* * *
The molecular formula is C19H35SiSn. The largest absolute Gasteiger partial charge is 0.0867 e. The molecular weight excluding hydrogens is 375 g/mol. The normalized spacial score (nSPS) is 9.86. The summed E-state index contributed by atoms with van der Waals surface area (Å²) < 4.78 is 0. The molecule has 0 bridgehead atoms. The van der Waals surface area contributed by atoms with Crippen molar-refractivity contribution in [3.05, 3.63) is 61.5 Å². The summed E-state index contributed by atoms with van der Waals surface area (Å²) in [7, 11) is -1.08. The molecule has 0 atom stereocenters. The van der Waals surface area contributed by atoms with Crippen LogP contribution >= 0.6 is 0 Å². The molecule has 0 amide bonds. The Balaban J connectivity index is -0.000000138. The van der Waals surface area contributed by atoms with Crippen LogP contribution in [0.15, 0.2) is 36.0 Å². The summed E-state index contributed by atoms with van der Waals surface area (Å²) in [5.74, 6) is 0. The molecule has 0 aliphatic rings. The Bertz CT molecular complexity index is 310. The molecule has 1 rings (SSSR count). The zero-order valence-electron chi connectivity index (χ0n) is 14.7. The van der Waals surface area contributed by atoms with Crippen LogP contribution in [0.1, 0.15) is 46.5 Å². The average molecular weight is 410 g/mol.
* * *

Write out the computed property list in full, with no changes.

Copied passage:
The molecular formula is C19H35SiSn. The largest absolute Gasteiger partial charge is 0.0867 e. The molecular weight excluding hydrogens is 375 g/mol. The normalized spacial score (nSPS) is 9.86. The summed E-state index contributed by atoms with van der Waals surface area (Å²) < 4.78 is 0. The molecule has 0 bridgehead atoms. The van der Waals surface area contributed by atoms with Crippen molar-refractivity contribution in [3.05, 3.63) is 61.5 Å². The summed E-state index contributed by atoms with van der Waals surface area (Å²) in [7, 11) is -1.08. The molecule has 0 atom stereocenters. The van der Waals surface area contributed by atoms with Crippen LogP contribution >= 0.6 is 0 Å². The molecule has 0 amide bonds. The Balaban J connectivity index is -0.000000138. The van der Waals surface area contributed by atoms with Crippen LogP contribution in [0.15, 0.2) is 36.0 Å². The summed E-state index contributed by atoms with van der Waals surface area (Å²) in [5.74, 6) is 0. The molecule has 0 aliphatic rings. The Bertz CT molecular complexity index is 310. The molecule has 1 rings (SSSR count). The zero-order valence-electron chi connectivity index (χ0n) is 14.7. The van der Waals surface area contributed by atoms with Crippen LogP contribution in [0.1, 0.15) is 46.5 Å². The average molecular weight is 410 g/mol.